Rick Cronin, Technical Director, EMEA, Skytap, discusses key takeaways from the 2016 DevOps Focus Groups roundtable event.
Skytap recently had the privilege of sponsoring a series of DevOps Focus Groups in London where we had the opportunity to host three roundtable discussions with numerous executives from the corporate IT sector.
Events like this are a great way to get a pulse reading on what’s driving – and stalling – the modernisation journeys that so many large enterprise organisations are undertaking.
The topic of discussion that we posed to each group was “DevOps and the cloud,” with a focus on trying to gauge if companies are more likely to embrace modernising their infrastructure and then their processes and culture, or vice versa. By the end of the day, while most of whom we had the pleasure of meeting had not yet actually begun organisational shifts to DevOps or the cloud, many were on their way, and their collective reasoning for wanting to make the transformation was both spot‑on and inspiring.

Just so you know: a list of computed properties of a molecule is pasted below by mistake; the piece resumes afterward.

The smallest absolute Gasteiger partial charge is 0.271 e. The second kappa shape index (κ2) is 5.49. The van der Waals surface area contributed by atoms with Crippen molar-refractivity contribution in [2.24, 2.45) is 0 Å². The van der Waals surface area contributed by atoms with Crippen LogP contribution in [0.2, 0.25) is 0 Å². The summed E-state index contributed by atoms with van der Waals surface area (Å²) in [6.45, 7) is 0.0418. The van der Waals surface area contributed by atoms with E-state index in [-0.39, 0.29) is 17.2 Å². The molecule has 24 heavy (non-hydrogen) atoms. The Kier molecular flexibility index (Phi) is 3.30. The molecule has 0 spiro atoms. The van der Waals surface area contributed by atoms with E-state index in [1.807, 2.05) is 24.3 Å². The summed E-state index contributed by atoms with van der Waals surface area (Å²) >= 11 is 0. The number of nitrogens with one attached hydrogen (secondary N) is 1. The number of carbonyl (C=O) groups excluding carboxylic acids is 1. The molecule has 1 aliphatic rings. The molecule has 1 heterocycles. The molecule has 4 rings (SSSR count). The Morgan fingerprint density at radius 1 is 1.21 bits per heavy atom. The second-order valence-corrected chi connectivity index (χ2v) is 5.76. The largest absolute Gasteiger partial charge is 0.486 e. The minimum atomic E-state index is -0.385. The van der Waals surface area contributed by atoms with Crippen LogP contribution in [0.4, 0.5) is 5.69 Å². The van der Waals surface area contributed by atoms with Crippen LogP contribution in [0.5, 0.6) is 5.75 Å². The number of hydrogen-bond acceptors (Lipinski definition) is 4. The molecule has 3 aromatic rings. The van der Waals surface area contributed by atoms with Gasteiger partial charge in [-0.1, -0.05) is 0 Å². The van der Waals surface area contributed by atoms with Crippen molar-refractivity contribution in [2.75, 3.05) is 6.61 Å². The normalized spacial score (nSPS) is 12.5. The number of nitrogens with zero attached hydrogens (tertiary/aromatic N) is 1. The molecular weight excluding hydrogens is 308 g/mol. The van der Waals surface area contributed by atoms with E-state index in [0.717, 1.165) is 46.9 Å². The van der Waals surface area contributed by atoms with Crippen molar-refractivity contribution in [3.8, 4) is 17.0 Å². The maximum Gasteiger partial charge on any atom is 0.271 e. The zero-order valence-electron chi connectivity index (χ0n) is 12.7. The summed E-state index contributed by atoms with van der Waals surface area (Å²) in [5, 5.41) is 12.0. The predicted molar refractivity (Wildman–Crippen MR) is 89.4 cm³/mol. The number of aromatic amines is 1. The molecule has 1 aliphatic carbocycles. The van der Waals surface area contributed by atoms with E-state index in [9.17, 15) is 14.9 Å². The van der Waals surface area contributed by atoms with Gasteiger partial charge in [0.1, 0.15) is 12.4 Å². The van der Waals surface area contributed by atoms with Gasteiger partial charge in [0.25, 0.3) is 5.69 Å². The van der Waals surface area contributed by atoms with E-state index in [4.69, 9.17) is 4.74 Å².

Overcoming resistance to the cloud
Our roundtables’ executives came from a variety of industries – financial services, travel, telecommunications, insurance, education, etc., and each were at various early, evaluative stages of ‘application modernisation.’ We learnt that many large enterprises are looking at a variety of approaches to updating core IT systems, and we discovered that using the cloud to help modernise traditional applications is a popular approach.